UK midcaps at over 2-month lows after BoE hikes interest rates
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Bank of England raises rates to 2.25%
Fashion retailer JD Sports cautious on trading after profit fall
FTSE 100 down 1.1%, FTSE 250 drops 2.1%
(Updates to market close)
By Bansari Mayur Kamdar
Sept 22 (Reuters) - UK shares fell on Thursday, with the midcap index touching the lowest in over two months on recession fears after the Bank of England joined several global central banks in hiking interest rates to tame inflation.
The blue-chip FTSE 100 index .FTSE closed down 1.1% at a three-week low, while FTSE 250 index .FTMC , more exposed to the domestic economy, fell 2.1% to its lowest since July 5.
The Bank of England raised its key interest rate to 2.25% from 1.75% and said it would continue to "respond forcefully" to inflation as needed even though the economy risks being in a shallow recession already.
"The Bank of England delivered in line with expectations," said Sanjay Raja, senior UK economist at Deutsche Bank Research.
"The door is now open for a bigger hike in November, with the MPC explicitly acknowledging that should their updated outlook points to more persistent inflationary pressures, including from stronger demand, the Bank stands ready to respond forcefully."
The BoE estimates Britain's economy will shrink 0.1% in the third quarter - partly due to the extra public holiday for Queen Elizabeth's funeral - which, combined with a fall in output in the second quarter, meets the definition of a technical recession.
Investor confidence in British assets sits on the edge of a precipice ahead of new finance minister Kwasi Kwarteng's fiscal update on Friday, according to a Reuters poll earlier this week.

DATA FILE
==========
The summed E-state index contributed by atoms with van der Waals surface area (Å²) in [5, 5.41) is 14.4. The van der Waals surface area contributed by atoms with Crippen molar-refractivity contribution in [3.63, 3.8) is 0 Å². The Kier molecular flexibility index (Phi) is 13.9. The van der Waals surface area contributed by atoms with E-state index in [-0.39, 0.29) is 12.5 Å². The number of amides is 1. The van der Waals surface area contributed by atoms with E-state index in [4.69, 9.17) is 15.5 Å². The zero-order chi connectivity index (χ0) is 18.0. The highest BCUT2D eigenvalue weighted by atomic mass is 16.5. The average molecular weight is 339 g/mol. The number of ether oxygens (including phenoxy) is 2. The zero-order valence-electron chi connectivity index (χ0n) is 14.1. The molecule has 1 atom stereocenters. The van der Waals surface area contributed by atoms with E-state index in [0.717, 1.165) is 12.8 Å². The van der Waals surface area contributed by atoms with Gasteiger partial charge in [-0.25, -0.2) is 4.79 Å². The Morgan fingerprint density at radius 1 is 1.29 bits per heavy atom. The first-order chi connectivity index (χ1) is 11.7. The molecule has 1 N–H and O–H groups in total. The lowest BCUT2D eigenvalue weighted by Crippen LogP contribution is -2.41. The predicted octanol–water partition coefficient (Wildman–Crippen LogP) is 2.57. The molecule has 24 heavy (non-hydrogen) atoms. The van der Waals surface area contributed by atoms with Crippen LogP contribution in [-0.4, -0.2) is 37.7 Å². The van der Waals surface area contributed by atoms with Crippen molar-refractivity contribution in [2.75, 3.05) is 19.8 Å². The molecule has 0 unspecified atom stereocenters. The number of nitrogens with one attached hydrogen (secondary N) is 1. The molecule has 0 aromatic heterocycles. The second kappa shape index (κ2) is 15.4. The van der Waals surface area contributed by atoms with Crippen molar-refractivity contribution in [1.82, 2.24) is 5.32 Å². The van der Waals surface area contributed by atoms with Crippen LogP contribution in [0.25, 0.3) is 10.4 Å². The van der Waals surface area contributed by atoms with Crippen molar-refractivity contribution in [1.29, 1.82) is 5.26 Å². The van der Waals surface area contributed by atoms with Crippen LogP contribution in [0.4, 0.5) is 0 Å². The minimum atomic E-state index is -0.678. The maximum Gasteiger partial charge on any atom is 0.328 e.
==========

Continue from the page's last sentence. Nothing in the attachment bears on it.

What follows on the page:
"The MPC expects the fiscal messages to be announced by the government tomorrow to be inflationary over the medium term and it is firing a warning shot that if too much is given away, rates will simply be raised higher," said Stuart Cole, head macro economist at Equiti Capital.
UK's rate-sensitive bank stocks .FTNMX301010 slipped 1.5% as the prospect by higher rates was overshadowed by the economic gloom.
Capping some of the losses on the commodity-heavy FTSE 100, mining stocks such as Glencore GLEN.L , Rio Tinto RIO.L and Anglo American AAL.L rose between 0.8% and 2.3% as metal prices gained on a weaker dollar and optimism that stimulus measures would boost demand in top metals consumer China.
JD Sports JD.L fell 8.4% after UK's biggest sportswear retailer reported lower profit for the first half.
Bank of England under pressure Link
Reporting by Bansari Mayur Kamdar and Sruthi Shankar in
Bengaluru; editing by Uttaresh.V, Sriraj Kalluvila, Anil D'Silva
and David Gregorio
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